Insurers using technology to mitigate risk
South Africa’s leading short-term insurers are turning to technology to identify and respond to potential loss events rather than simply paying out claims when the inevitable happens.
Andrew Coutts, the head of Intermediated Business at Santam, says that a disciplined focus on loss prevention will help insurers to limit their risk exposure and make your insurance premiums more affordable.
He was commenting at the release of the inaugural Santam Short-term Insurance Barometer in Johannesburg this week.
The barometer reflects the views of consumers and insurance brokers in the short-term insurance sector.
Crime was singled out as the dominant theme among insurance consumers, who see burglary, hijacking and theft as major risks.
“Crime still dominates the psyche in a South African context with both our commercial and personal lines’ clients showing concern about theft and burglary,” says Coutts.
Survey participants were also concerned about the impact of motor vehicle accidents against the backdrop of growing numbers of uninsured cars and unlicensed drivers. These narrow concerns were listed alongside “big picture” themes, including the challenging business environment, political unrest and climate change.
Coutts expressed surprise that climate change only appeared fifth on the list. “Climate change has a big impact on insurance affordability due to increases in both the frequency and severity of weather-related catastrophes,” he says.
Consumers experience climate change first-hand, as they suffer losses to their homes, household contents and motor vehicles due to flood, hail and storm damage.
It is easier to explain why cybercrime only appears seventh on the list. “Cybercrime is a hugely under-reported class that represents a significant gap to the underinsurance side,” says Coutts. “We expect this to change once the Protection of Personal Information Act comes into force, as businesses will be required to disclose any kind of data breach.”
Personal lines’ consumers believe that motor vehicle accidents, burglary and theft are the loss events most likely to affect them. Their view is backed up by claims statistics that confirm accident damage as the dominant cause of motor losses.
The good news is that loss-prevention strategies implemented by insurers and insurance consumers over decades have reduced the contribution by criminal activities to overall losses.
Santam reports that theft and hijacking account for less than 10% of motor vehicle losses, down from 30% in the mid-1990s.
“We have been able to control, mitigate against and protect our policyholders from elements of risk through technology, tracking devices and vehicle telematics,” says Coutts.
Burglary and theft-related claims account for half of all household content losses, but such crimes are also down compared with a decade ago. One in four of the 250 personal lines’ consumers had claimed from their insurer in the past 12 months with an average claim pay-out of just more than R30000. This statistic illustrates the value of insurance to ordinary households.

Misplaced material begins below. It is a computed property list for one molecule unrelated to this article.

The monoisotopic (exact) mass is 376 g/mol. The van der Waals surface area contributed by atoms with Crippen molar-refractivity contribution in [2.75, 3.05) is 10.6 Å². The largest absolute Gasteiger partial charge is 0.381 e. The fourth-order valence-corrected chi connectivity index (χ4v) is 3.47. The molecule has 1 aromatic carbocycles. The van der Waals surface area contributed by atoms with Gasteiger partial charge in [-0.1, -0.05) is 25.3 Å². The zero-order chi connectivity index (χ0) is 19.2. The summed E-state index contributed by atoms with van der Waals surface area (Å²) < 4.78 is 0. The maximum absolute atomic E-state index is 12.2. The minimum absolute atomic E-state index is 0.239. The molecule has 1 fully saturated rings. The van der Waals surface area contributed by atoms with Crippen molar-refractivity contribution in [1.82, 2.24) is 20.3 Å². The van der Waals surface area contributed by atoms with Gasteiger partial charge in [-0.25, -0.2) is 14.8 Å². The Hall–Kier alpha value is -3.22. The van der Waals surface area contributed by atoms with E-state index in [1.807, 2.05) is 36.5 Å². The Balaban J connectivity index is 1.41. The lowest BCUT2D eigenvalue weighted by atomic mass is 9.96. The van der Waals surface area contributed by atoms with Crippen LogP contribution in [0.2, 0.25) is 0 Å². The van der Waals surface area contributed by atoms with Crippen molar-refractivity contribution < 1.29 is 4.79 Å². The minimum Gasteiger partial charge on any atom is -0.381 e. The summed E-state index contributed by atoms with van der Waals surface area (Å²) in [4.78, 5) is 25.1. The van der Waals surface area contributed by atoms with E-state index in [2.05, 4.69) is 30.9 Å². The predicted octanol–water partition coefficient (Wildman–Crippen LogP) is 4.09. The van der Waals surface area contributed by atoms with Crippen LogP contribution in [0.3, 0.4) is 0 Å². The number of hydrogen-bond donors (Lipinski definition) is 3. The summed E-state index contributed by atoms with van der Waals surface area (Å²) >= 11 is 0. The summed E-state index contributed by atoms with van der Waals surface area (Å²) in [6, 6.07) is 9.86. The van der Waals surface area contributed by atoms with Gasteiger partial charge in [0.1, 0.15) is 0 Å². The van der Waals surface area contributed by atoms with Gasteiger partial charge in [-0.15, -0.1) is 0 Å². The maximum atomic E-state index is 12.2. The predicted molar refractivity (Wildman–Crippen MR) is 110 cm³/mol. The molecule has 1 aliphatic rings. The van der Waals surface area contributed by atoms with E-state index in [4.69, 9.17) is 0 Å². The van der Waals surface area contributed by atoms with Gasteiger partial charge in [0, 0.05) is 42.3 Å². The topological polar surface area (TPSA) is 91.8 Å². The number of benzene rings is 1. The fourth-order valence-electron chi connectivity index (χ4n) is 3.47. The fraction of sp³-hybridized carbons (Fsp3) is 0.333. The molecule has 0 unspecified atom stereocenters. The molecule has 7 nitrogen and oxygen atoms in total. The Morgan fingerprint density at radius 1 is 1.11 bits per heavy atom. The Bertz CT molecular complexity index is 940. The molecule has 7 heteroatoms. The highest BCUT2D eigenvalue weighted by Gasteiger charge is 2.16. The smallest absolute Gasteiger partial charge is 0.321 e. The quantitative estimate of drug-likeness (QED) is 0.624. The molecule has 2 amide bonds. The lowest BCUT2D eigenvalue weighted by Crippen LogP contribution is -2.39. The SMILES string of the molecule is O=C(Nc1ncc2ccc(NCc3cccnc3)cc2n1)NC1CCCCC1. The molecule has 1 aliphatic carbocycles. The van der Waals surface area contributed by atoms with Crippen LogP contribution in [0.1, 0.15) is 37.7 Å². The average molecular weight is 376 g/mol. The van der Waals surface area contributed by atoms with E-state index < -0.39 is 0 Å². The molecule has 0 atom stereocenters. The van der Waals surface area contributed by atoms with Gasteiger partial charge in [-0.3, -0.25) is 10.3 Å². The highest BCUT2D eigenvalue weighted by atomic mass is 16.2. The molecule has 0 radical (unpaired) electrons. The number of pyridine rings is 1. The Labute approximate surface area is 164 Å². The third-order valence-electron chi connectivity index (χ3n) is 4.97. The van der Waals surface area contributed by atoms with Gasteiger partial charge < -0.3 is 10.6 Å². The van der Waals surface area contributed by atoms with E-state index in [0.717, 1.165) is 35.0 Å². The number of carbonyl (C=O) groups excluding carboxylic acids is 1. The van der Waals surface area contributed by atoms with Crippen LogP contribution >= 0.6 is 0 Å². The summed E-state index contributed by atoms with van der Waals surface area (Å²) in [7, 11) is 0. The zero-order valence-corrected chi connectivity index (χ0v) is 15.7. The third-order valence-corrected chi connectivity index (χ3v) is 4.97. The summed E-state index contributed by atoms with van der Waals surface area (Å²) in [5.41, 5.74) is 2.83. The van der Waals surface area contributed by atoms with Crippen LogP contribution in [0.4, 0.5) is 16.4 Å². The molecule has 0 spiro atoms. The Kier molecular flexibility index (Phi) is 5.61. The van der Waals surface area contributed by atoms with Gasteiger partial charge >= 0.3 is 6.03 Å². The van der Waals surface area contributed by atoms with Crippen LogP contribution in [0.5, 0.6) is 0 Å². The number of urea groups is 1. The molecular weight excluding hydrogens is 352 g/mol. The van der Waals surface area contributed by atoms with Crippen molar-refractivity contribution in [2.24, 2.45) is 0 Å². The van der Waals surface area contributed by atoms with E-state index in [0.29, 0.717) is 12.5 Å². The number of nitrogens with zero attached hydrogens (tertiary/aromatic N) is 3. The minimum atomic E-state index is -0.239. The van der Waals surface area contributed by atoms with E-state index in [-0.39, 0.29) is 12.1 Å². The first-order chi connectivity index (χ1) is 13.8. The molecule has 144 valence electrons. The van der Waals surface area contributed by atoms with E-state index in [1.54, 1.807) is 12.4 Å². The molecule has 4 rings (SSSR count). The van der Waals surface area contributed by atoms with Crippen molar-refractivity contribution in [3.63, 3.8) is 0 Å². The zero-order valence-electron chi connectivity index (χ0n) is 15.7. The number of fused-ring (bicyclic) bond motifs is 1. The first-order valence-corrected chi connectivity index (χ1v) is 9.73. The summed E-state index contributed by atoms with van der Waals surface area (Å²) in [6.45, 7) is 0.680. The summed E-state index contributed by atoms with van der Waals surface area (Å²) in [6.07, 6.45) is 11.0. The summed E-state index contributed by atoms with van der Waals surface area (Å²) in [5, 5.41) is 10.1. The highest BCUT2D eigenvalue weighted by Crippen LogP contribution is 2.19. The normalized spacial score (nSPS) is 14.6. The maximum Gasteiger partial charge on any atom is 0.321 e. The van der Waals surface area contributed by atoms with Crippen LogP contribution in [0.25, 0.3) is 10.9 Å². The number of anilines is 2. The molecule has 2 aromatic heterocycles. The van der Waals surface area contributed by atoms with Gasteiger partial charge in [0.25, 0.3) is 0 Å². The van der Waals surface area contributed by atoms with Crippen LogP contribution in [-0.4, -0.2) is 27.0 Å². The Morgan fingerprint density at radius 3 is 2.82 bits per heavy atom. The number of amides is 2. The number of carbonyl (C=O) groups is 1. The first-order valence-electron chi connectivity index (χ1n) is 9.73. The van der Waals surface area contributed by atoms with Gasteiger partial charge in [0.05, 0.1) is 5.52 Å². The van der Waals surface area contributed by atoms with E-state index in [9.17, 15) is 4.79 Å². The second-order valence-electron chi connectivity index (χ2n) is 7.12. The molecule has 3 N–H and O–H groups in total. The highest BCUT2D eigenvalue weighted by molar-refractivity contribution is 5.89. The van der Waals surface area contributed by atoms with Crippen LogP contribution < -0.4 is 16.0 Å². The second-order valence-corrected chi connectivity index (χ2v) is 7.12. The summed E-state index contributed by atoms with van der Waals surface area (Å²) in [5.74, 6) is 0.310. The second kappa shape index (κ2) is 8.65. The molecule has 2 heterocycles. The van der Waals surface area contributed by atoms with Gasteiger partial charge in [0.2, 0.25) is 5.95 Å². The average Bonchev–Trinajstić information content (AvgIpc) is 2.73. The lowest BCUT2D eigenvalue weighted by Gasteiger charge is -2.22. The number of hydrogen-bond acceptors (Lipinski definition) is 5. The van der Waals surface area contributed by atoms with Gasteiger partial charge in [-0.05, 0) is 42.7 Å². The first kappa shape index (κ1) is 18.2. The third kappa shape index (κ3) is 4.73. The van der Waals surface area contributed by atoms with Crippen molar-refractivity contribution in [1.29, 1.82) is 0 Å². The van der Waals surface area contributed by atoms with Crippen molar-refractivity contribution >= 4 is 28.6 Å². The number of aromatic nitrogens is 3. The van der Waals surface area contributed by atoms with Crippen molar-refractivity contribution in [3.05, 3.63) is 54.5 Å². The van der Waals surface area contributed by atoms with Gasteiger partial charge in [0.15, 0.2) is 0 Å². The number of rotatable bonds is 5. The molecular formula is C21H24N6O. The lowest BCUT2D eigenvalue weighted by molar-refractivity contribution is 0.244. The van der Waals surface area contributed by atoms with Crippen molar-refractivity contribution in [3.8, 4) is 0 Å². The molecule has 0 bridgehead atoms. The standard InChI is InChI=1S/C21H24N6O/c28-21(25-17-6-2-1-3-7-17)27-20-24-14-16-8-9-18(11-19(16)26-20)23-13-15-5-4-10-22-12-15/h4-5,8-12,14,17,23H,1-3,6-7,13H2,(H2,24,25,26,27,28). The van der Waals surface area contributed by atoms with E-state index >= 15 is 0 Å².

Despite this, there was a trend of households to selectively cover assets. Almost 40% of respondents admitted they were aware of risks that they chose not to place on cover. Reasons for this selective approach ranged from the benign “my broker helped me to structure my cover effectively” to the more worrying “it was too expensive to place these items on cover”.
“The barometer confirms issues around the affordability of general insurance cover,” says Coutts. “It is unsustainable for insurers to continue loading the risk pool with higher premiums to accommodate higher losses.”
The two-part solution begins with broadening the insured “base” by making insurance more accessible. Adding people to an insurance risk pool allows the risk to be shared among more people and enables the insurer to reduce premiums.
The second part requires all stakeholders to shift focus from risk transfer - relying on an insurance policy to pay the claim when a loss event occurs - to preventing the loss from occurring through risk management and risk mitigation. And this is where new technologies really come to the fore.
“We can make insurance more affordable by preventing claims and limiting consequential loss,” says Coutts.
Internet of things
The Internet of Things (IoT) has been singled out as the biggest potential disruptor in this space because devices that monitor electricity supply, geysers, temperature and water mains (to name a few) make it possible to intervene before the loss event takes place and thereby prevent consequential losses. If you are prewarned of a geyser burst or electrical short, you can make the necessary repairs without incurring additional costs to rebuild, repair or replace assets following a failure.
“The barometer findings allow the entire industry to add as much value as possible to South Africans who trust them with their insurance,” says Quinten Matthew, the executive head of Specialist Business at Santam. “We believe the insurance industry can do more to promote good risk management, including lobbying the government to maintain infrastructure, invest in emergency services, enforce laws and make third party insurance compulsory.”
The rest is up to insurance consumers, who should work alongside their insurance brokers to take out adequate cover and implement sensible loss-prevention strategies.